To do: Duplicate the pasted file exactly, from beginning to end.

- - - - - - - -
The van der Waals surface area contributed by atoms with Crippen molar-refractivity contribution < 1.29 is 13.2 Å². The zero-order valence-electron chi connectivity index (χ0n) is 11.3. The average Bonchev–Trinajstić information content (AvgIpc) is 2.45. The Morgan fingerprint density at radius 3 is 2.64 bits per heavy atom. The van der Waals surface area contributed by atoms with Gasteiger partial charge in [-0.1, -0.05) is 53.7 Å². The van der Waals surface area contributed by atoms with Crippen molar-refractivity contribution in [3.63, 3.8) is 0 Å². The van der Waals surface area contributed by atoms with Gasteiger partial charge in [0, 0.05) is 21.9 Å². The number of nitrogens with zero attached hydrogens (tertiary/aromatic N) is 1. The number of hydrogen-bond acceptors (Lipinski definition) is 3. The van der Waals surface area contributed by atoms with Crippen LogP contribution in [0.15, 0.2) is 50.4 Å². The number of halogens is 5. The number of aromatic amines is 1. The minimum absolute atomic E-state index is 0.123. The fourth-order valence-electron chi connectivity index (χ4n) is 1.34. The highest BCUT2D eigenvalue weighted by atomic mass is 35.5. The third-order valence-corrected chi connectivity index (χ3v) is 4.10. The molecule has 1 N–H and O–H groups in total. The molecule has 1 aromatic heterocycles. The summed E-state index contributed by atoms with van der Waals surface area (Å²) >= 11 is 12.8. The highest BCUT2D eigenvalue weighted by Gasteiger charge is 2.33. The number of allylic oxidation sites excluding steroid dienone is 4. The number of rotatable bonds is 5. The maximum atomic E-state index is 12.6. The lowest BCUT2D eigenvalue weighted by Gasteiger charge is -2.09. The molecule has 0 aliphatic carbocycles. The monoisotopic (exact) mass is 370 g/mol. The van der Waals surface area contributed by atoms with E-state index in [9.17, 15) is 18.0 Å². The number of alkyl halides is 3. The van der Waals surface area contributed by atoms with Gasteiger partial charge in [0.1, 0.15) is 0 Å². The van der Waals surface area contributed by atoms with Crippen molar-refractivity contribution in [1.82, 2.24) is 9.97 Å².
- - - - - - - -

The van der Waals surface area contributed by atoms with Crippen molar-refractivity contribution < 1.29 is 13.2 Å². The zero-order valence-electron chi connectivity index (χ0n) is 11.3. The average Bonchev–Trinajstić information content (AvgIpc) is 2.45. The Morgan fingerprint density at radius 3 is 2.64 bits per heavy atom. The van der Waals surface area contributed by atoms with Gasteiger partial charge in [-0.1, -0.05) is 53.7 Å². The van der Waals surface area contributed by atoms with Crippen molar-refractivity contribution in [3.63, 3.8) is 0 Å². The van der Waals surface area contributed by atoms with Gasteiger partial charge in [0, 0.05) is 21.9 Å². The number of nitrogens with zero attached hydrogens (tertiary/aromatic N) is 1. The number of hydrogen-bond acceptors (Lipinski definition) is 3. The van der Waals surface area contributed by atoms with Crippen LogP contribution in [0.15, 0.2) is 50.4 Å². The number of halogens is 5. The number of aromatic amines is 1. The minimum absolute atomic E-state index is 0.123. The fourth-order valence-electron chi connectivity index (χ4n) is 1.34. The highest BCUT2D eigenvalue weighted by atomic mass is 35.5. The third-order valence-corrected chi connectivity index (χ3v) is 4.10. The molecule has 1 N–H and O–H groups in total. The molecule has 1 aromatic heterocycles. The summed E-state index contributed by atoms with van der Waals surface area (Å²) >= 11 is 12.8. The highest BCUT2D eigenvalue weighted by Gasteiger charge is 2.33. The number of allylic oxidation sites excluding steroid dienone is 4. The number of rotatable bonds is 5. The maximum atomic E-state index is 12.6. The lowest BCUT2D eigenvalue weighted by Gasteiger charge is -2.09. The molecule has 0 aliphatic carbocycles. The monoisotopic (exact) mass is 370 g/mol. The van der Waals surface area contributed by atoms with E-state index in [9.17, 15) is 18.0 Å². The number of alkyl halides is 3. The van der Waals surface area contributed by atoms with Gasteiger partial charge in [0.1, 0.15) is 0 Å². The van der Waals surface area contributed by atoms with Crippen molar-refractivity contribution in [1.82, 2.24) is 9.97 Å².